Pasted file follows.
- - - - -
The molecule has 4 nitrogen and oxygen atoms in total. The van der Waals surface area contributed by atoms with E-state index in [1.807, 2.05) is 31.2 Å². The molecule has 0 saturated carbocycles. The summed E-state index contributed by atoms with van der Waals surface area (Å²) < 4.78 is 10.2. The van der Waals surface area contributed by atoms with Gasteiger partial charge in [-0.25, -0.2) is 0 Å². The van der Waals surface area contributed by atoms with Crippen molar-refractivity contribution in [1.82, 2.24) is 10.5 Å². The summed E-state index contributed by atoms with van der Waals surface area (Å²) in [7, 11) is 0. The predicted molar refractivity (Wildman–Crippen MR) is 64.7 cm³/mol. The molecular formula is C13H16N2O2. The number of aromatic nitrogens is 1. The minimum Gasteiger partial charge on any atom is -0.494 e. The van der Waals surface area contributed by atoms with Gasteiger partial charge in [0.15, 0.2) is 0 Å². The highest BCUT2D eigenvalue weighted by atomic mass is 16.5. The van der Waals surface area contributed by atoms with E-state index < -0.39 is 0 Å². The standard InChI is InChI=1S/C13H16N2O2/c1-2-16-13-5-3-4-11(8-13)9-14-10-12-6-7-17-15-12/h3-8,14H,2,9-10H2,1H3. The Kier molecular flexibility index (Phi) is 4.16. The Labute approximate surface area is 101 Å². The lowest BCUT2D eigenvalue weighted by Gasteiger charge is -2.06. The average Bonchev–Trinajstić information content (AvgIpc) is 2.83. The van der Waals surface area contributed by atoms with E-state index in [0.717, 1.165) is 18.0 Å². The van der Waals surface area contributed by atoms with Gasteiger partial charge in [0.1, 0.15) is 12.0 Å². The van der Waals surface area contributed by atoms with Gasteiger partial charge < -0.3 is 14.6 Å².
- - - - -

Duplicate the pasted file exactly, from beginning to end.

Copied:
The molecule has 4 nitrogen and oxygen atoms in total. The van der Waals surface area contributed by atoms with E-state index in [1.807, 2.05) is 31.2 Å². The molecule has 0 saturated carbocycles. The summed E-state index contributed by atoms with van der Waals surface area (Å²) < 4.78 is 10.2. The van der Waals surface area contributed by atoms with Gasteiger partial charge in [-0.25, -0.2) is 0 Å². The van der Waals surface area contributed by atoms with Crippen molar-refractivity contribution in [1.82, 2.24) is 10.5 Å². The summed E-state index contributed by atoms with van der Waals surface area (Å²) in [7, 11) is 0. The predicted molar refractivity (Wildman–Crippen MR) is 64.7 cm³/mol. The molecular formula is C13H16N2O2. The number of aromatic nitrogens is 1. The minimum Gasteiger partial charge on any atom is -0.494 e. The van der Waals surface area contributed by atoms with Gasteiger partial charge in [0.15, 0.2) is 0 Å². The highest BCUT2D eigenvalue weighted by atomic mass is 16.5. The van der Waals surface area contributed by atoms with E-state index < -0.39 is 0 Å². The standard InChI is InChI=1S/C13H16N2O2/c1-2-16-13-5-3-4-11(8-13)9-14-10-12-6-7-17-15-12/h3-8,14H,2,9-10H2,1H3. The Kier molecular flexibility index (Phi) is 4.16. The Labute approximate surface area is 101 Å². The lowest BCUT2D eigenvalue weighted by Gasteiger charge is -2.06. The average Bonchev–Trinajstić information content (AvgIpc) is 2.83. The van der Waals surface area contributed by atoms with E-state index in [0.717, 1.165) is 18.0 Å². The van der Waals surface area contributed by atoms with Gasteiger partial charge in [0.1, 0.15) is 12.0 Å². The van der Waals surface area contributed by atoms with Gasteiger partial charge < -0.3 is 14.6 Å².